When you sign up (for $47), you’re able to get up to 15 landing pages to promote with.
MBP basically uses a marketplace called ClickBetter to find products for you to promote with your landing pages. ClickBetter is similar to ClickBank, only it has higher commissions on average.
So far so good, right? Only that’s pretty much it. You’re left with the landing page. What are you supposed to do to get traffic?
Getting traffic is something you absolutely need to know how to do, and it’s absolutely the hardest part of running a website, in my opinion. You get all these fancy webpages, cool. Then what?
Like many products of its ilk, MBP just leaves you in the dark. It’s clearly designed to take advantage of rookies who don’t know any better.
The landing pages themselves are nothing special. They work, I’ll give them that. They also look kinda slick.
The pages also have an affiliate link, so the user could buy an item and subscribe at the same time. The links take them to other scam sales pages. The products are usually cheap PLR nonsense. The punishment fits the crime.
That didn’t make any sense, did it?
But it does bring me to something else. MBP is basically giving out copies of websites. Google is penalizing duplicate content. Sooner or later, that dead website will be even dead-er!
Loathsome Landing Pages! The MBP Verdict
Okay, I will admit that you *could* build a business with Millionaire Biz Pro.
But you will *never* do so. Chances are, if you fall for MBP, you’re a newbie, so you won’t have any experience in online business, which means you won’t be able to get any traffic.
Even if you somehow manage to get traffic, there’s no way you’ll earn 1000 smackers in a day. That takes months to years of hard work.
That’s why I’m gonna have to say this is a scam. There’s simply too much evidence against it. Derek Maxwell wants your cash, not to share his “secret” with you. He’s selling a dream.
The truth is, you could be earning money with this, and it’d still be a scam, because all of the advertising is hype! The testimonials are performed by actors, for goodness’ sake. What more proof do you need?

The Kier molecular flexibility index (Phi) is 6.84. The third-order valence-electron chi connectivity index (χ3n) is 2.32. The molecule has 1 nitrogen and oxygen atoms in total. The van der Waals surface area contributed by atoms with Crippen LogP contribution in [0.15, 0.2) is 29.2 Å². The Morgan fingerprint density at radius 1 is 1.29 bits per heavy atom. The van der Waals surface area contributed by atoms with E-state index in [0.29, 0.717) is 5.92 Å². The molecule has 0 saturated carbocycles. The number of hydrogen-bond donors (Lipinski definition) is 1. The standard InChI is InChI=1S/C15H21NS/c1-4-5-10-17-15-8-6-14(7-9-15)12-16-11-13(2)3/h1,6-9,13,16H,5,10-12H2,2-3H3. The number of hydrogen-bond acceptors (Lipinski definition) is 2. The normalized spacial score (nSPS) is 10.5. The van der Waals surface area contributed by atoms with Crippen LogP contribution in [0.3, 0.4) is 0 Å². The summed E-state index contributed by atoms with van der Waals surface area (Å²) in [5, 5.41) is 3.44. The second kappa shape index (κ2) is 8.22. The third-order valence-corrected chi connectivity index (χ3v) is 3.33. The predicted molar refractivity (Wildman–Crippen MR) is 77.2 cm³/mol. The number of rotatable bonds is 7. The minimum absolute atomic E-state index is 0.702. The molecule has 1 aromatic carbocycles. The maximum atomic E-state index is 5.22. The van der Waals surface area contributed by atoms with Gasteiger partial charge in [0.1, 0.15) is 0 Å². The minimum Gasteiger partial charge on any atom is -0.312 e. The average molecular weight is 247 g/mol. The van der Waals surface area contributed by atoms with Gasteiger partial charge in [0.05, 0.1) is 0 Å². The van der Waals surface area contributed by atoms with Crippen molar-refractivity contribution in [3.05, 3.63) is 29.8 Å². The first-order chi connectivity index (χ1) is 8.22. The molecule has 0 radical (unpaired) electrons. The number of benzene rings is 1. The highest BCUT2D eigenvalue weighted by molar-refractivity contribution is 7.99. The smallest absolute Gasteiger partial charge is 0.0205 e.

MBP allows refunds for up to 60 days. I add that here because it’s the only good thing about it.
Unless you insist on believing it’s possible to quickly make $1000 a day from an investment of $47, then MBP is not for you.
There are many ways to make money online, and most of those ways require investment, both of time and of hard work.
A Better Alternative
One thing MBP did get right is the focus on affiliate marketing. It is indeed a great way to earn money online. You basically promote other people’s products for a share of the revenue.
But it doesn’t have to be at all what MBP is. I used to believe that affiliate marketing was just for programs like MBP, until I encountered my #1 Super Program, Wealthy Affiliate.
Right when I joined for free, I was given 2 websites. No, not landing pages. Full and optimized WordPress websites. But that wasn’t the best part.
The best part was the training. Step by step, teaching me all I needed to know about internet marketing. I went from falling for “get rich quick” scams to owning a complete and monetized site.
WA isn’t hyped. In fact, it’s known for its slow pace. That’s kinda why many frustrated customers lash out at it. After trash like MBP keeps spreading the (false) message that quick money is out there, people start to get made that it actually isn’t.
You have 3 choices now that you know MBP isn’t worth your time:
- You could keep looking for more scams, hoping to get lucky one day, after losing more money. I did that for a while.
- You could give up online business altogether. I almost did that myself. Too many scams. But then I found WA.
- You could join WA for free and see for yourself if you can handle online business.
I highly suggest the 3rd one!
What do you think of MBP? Is it as big of a scam as I say it is? Have any questions about it? Want a career as a Fiverr actor? Leave a comment down below with your thoughts!
Your teammate in testimonials,